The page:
By Renee Boucher Ferguson  |  Posted 2007-06-15 Print this article Print

To keep the project within acceptable boundaries, Williams and SAP Labs are focusing on the pharmaceutical industry, which is in the midst of state and federal legislation mandating an electronic pedigree for every drug manufactured and sent to retailers via wholesalers and distributors. About 1.5 million drugs pass through the pharmaceutical supply chain daily. The idea with ePedigree is to protect patients from counterfeit drugs by tracking them from inception through distribution. Currently, a number of states have passed ePedigree mandates, and the Food and Drug Administration is weighing whether to implement one. While neither the states nor the federal government have mandated RFID specifically as a track-and-trace mechanism, Cardinal Health Systems, one of the worlds largest pharmaceutical manufacturers in a triumvirate of top-tier suppliers, has standardized on RFID in its California distribution center—a signal to the industry that RFID will be the standard technology for ePedigree.
The confluence of events in the pharmaceutical industry has led to a perfect-use-case scenario for the joint EPC data project.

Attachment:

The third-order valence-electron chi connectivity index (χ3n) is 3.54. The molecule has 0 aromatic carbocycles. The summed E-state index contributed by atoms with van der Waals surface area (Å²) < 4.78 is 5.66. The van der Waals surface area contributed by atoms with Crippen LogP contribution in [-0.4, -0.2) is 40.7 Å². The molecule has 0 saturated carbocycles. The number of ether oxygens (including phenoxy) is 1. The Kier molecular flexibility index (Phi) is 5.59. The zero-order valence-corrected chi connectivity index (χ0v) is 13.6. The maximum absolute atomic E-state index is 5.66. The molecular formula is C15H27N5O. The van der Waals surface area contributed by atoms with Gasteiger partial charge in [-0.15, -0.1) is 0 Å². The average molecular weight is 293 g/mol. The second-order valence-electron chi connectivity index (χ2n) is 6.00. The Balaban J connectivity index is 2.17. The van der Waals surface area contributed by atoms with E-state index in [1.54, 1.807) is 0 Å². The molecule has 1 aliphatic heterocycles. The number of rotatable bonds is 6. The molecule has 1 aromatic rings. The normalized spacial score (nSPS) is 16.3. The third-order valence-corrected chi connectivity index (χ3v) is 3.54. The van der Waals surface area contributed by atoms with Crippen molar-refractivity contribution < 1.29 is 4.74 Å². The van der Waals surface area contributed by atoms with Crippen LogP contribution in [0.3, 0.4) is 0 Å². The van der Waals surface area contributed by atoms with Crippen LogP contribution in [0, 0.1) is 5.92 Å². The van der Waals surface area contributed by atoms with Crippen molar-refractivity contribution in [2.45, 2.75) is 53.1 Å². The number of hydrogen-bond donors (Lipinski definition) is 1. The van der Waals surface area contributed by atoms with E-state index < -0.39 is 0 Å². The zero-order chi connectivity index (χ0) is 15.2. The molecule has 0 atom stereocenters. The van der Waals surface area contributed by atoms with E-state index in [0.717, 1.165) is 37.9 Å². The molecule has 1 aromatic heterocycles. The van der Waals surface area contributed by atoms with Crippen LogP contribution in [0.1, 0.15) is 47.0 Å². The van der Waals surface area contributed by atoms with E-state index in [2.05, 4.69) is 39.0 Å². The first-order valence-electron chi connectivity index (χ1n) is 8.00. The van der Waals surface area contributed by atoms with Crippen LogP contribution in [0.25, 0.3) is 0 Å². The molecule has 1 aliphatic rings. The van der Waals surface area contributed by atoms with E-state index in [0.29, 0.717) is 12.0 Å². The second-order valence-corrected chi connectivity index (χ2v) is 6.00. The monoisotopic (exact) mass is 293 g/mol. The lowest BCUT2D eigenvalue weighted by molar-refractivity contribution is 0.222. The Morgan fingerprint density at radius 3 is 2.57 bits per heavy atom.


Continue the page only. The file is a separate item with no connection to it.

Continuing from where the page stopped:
"ePedigree is an interesting example because it affects multiple people in a supply chain at once—manufacturer, retailer, wholesaler. Everyone has to worry about the problem, as opposed to other [situations] which would be attributable to one aspect of the supply chain," said Krish Mantripragada, director of RFID, SCM (supply chain management) and solution management at SAP Labs, in Palo Alto, Calif. "The project is looking at a much bigger problem, but ePedigree keeps the project grounded." In addition to offering best practices for RFID implementations and the pharmaceutical industry, SAP Labs is contributing an ERP (enterprise resource planning) system to Auto-ID Labs. Running at MIT, in Cambridge, the software incorporates SAP data and business processes. Actual customer input will come in the projects later stages. "Basically our question is, How do we connect an ERP system to the concept of EPCglobal?" said Paul Hofmann, director of external relations at SAP Labs. "The [tagged items] amount to a huge amount of data, and the question is, How do you identify it [and] bring it together, and which system can you ask a meaningful question of? Now there is no system you can ask a question to that concerns more than one company." The National Institute of Standards and Technology has offered guidelines on how to mitigate some of RFIDs potential risks to data security and privacy. Click here to read more. For the simulation, the teams have taken a two-pronged approach, asking both concrete questions that speak to SAPs line of business—RFID and supply chain applications—and more visionary questions about an Internet-based world, or the "Internet of Things," as Auto-ID Labs describes the coming electronic age. Concrete questions explore the basics of supply chain automation. The research, or visionary, questions are more philosophical in nature—how best to connect companies and identify people in an RFID-­supported supply chain—given there arent any EPC-based networks in operation. The Auto-ID Labs simulator can replicate as many as 100,000 facilities, with 10 million items traveling through the combined facilities on a given day. "Each facility is a state machine that runs through its own multithread," said Williams, who is simulating the flow of goods and purchase orders up and down the supply chain. "Our goal is to simulate the pharmaceutical supply chain. Having formed that, we believe we can get enough information to simulate other verticals, [such as] auto and aerospace." To do the simulation, Williams has built a model of a generic facility—a manufacturer, distributor, wholesaler or retailer—and then multiplied the generic model to simulate 100,000 facilities. Each facility has two inputs: purchase orders and physical goods. Purchase orders flow from retailer to manufacturer, and physical goods flow from manufacturer to retailer, with distributors and wholesalers getting in the mix at different points of the process. The simulation environment changes the amount of purchase orders and physical goods flowing between facilities at any given time to determine network capabilities. "I can take all the POs for Viagra from all the CVS stores [and aggregate them] so that a wholesaler will say, Today, I have orders for 5,000 cases of Viagra, and then send that PO up to a distributor," he said. "So what we have is a state machine. The systems have certain states they can be in that are well-defined and change depending on input—POs coming in or goods coming in. Thats what were simulating." SAP Labs and Auto-ID Labs are working toward a better understanding of which architectural models might work to facilitate global communications about tagged items, as well as an understanding of how those findings can influence not only the companys product strategy but also the RFID industry itself. "We have firsthand insight into this new technology, and we will understand better how to develop innovative products for our customers," Hofmann said. "We will understand better what the market needs, the real problems, and what type of technology we have to develop and buy to realize this solution." At the same time, SAP and MIT presenting a joint "profound concept" for collaboration and data exchange over the Internet will carry weight with the RFID industry in general, Hofmann said. Next Page: Competing architectures.


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